I am sure my hon. Friend is aware that the Government recently announced the stronger towns fund, which is part of a commitment to create growth and prosperity in all parts of our United Kingdom.
When the stronger towns fund statement was made at the beginning of March, my right hon. Friend the Secretary of State said he would set out details on additional funding for Scotland and how it will benefit towns in Scotland. When will my constituents in Stirling see those details, and when will the fund be open for applications from Scotland?
My hon. Friend’s constituents are, of course, already benefiting from £45 million through the Stirling and Clackmannanshire city region deal. We are working to ensure that the benefit of the stronger towns fund can be felt in England, Scotland, Wales and Northern Ireland. We are working with the devolved Administrations on the best way to achieve that, and we will release further details in due course.
We are still waiting for important details of the stronger towns fund. Whether it be in Scotland, England or Wales—all over the country—our towns have seen lower job growth than in our cities and have often been harder hit by austerity. We have lost sports centres, libraries, community centres and children’s centres, as services have been shrunk back by austerity into the cities. We urgently need the details of the fund, because we need investment in jobs and public services in our towns.
I am not sure I agree with the right hon. Lady that austerity is the reason for services being shrunk back into the cities. Successive Governments have failed to concentrate on creating growth in our towns across the United Kingdom, which is why we are working on the prospectus for the stronger towns fund. I hope to see exciting bids come forward, not least from her constituency, to see how we, as a Government, can back our northern towns and our towns elsewhere in England.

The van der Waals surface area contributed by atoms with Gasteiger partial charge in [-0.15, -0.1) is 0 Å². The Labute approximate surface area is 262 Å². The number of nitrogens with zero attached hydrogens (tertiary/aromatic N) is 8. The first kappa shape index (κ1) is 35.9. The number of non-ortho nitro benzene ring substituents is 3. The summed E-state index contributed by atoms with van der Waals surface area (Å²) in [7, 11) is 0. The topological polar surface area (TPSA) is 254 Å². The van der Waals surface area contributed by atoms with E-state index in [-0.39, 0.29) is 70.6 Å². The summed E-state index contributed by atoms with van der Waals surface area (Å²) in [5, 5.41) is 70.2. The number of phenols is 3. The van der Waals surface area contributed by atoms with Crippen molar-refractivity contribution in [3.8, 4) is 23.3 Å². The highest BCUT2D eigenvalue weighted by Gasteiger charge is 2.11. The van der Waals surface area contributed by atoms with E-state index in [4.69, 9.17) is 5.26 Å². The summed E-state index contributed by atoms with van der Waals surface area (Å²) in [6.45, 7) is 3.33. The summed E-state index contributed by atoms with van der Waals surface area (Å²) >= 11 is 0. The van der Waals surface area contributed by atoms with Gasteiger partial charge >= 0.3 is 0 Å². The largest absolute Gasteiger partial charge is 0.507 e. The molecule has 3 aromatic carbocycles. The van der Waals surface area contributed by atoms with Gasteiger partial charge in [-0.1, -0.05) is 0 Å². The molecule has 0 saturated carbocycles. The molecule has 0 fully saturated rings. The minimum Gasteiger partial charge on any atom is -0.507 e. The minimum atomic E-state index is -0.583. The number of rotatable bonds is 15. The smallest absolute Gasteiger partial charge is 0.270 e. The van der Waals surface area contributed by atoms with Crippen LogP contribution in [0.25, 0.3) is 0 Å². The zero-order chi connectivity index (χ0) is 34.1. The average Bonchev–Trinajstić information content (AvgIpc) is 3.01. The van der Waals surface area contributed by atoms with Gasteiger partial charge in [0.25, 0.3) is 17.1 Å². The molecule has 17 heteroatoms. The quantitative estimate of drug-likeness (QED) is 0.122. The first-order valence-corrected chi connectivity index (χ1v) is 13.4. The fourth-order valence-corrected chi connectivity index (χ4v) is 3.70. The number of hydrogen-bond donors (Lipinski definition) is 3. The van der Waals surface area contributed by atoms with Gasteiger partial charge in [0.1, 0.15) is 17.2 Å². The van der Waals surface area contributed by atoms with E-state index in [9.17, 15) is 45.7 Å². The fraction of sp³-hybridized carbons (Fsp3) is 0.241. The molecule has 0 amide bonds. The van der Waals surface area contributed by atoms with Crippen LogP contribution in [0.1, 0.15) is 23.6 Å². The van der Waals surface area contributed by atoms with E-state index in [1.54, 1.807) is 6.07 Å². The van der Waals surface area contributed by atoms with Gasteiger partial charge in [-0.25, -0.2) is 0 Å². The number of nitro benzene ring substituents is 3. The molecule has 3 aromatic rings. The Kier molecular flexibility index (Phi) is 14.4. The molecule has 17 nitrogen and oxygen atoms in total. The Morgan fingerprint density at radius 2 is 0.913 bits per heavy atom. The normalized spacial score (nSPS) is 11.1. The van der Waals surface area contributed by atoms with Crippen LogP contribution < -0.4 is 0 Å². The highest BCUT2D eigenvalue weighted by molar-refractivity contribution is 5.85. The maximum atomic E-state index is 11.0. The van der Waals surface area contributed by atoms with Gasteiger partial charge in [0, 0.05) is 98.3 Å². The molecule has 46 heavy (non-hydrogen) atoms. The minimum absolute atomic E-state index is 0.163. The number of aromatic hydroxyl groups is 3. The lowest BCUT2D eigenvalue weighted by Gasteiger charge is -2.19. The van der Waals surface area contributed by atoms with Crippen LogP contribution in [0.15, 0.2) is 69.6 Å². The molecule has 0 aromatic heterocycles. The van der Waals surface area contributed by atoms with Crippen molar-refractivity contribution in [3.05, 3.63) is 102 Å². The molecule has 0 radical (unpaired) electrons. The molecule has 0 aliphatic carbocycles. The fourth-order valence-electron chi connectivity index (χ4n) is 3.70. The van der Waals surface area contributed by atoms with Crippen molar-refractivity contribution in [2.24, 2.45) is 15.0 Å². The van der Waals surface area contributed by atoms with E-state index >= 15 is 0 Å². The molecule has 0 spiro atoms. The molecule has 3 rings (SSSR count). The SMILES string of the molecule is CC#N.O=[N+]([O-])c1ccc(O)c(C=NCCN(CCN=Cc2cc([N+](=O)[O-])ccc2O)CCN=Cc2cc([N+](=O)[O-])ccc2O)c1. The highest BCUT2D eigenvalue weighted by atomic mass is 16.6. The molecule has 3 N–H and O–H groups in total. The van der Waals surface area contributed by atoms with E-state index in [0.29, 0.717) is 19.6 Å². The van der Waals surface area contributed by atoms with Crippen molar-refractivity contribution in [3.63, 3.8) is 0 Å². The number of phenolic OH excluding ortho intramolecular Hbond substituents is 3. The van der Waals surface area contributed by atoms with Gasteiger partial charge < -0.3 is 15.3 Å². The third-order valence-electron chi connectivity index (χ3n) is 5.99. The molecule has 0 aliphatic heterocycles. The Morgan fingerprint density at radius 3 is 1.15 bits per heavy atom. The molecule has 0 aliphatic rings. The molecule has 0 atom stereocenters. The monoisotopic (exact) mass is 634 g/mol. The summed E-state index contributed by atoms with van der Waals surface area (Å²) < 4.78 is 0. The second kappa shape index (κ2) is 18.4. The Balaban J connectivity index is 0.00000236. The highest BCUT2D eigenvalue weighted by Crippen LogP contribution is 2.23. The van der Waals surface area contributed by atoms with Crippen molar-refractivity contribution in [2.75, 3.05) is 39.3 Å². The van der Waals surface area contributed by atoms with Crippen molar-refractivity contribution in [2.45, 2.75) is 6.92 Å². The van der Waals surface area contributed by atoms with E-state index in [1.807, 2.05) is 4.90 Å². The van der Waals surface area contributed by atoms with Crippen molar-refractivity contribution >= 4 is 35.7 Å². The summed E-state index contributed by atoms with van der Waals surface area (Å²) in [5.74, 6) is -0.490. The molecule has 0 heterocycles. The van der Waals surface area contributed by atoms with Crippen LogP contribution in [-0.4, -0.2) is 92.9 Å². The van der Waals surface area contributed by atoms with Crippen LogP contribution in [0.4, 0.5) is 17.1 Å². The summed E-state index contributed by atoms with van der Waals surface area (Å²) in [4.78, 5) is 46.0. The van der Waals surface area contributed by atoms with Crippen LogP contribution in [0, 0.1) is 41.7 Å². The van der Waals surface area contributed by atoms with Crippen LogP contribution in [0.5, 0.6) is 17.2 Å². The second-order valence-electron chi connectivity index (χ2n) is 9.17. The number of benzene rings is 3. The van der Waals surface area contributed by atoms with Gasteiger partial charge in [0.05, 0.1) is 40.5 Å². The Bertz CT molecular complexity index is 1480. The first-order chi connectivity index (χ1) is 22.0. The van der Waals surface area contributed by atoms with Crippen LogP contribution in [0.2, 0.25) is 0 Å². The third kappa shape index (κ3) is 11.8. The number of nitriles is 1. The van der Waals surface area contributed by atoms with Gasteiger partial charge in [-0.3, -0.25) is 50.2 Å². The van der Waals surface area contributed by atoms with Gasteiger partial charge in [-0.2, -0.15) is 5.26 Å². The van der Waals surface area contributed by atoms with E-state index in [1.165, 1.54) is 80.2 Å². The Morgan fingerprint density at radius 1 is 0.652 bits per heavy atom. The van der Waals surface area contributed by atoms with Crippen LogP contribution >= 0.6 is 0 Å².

It speaks volumes that even the Scottish Tories are disappointed by the stronger towns fund, which represents a drop in the ocean compared with the estimated loss of €13 billion of European regional development fund money that towns, villages, cities and high streets will lose under the Tories’ chaotic Brexit plans. Can the Minister guarantee that not a single penny will be lost to Scotland as a result of this chaos?
I am not sure whether the hon. Lady has some sort of special insight. She seems to think that ERDF funding has already been lost. It is, of course, correct that the Government consult widely, not least with the devolved Administrations, on the future of the UK shared prosperity fund. It is absolutely right that we focus on delivering growth in every part of our United Kingdom, including Scotland.
It is undeniable that money we would have got through ERDF funding will be lost on leaving the European Union, and this Government have no plans and no guarantees to replace that money. What is more, this Tory Government are intent on stringing Scotland along with promises of money—promises that, by their very nature, undermine the principles of devolution. Does the Minister not understand that, or does he just not care? He needs to show that he respects the Scotland Act 1998. If not, we move on.
The hon. Lady says it is undeniable that money has already been lost.
That is not correct. If the hon. Lady has details, perhaps she will let me have them. We have been absolutely clear that we will respect all the devolution settlement as we move forward with the UK shared prosperity fund. But she does not have to wait, as we have already had 500 face-to-face engagements with stakeholders. I have engaged with all of England’s metro mayors, and we continue to have discussions with the devolved Administrations. I would have thought that, as an SNP Member of Parliament, she had been told that by her colleagues up in Scotland.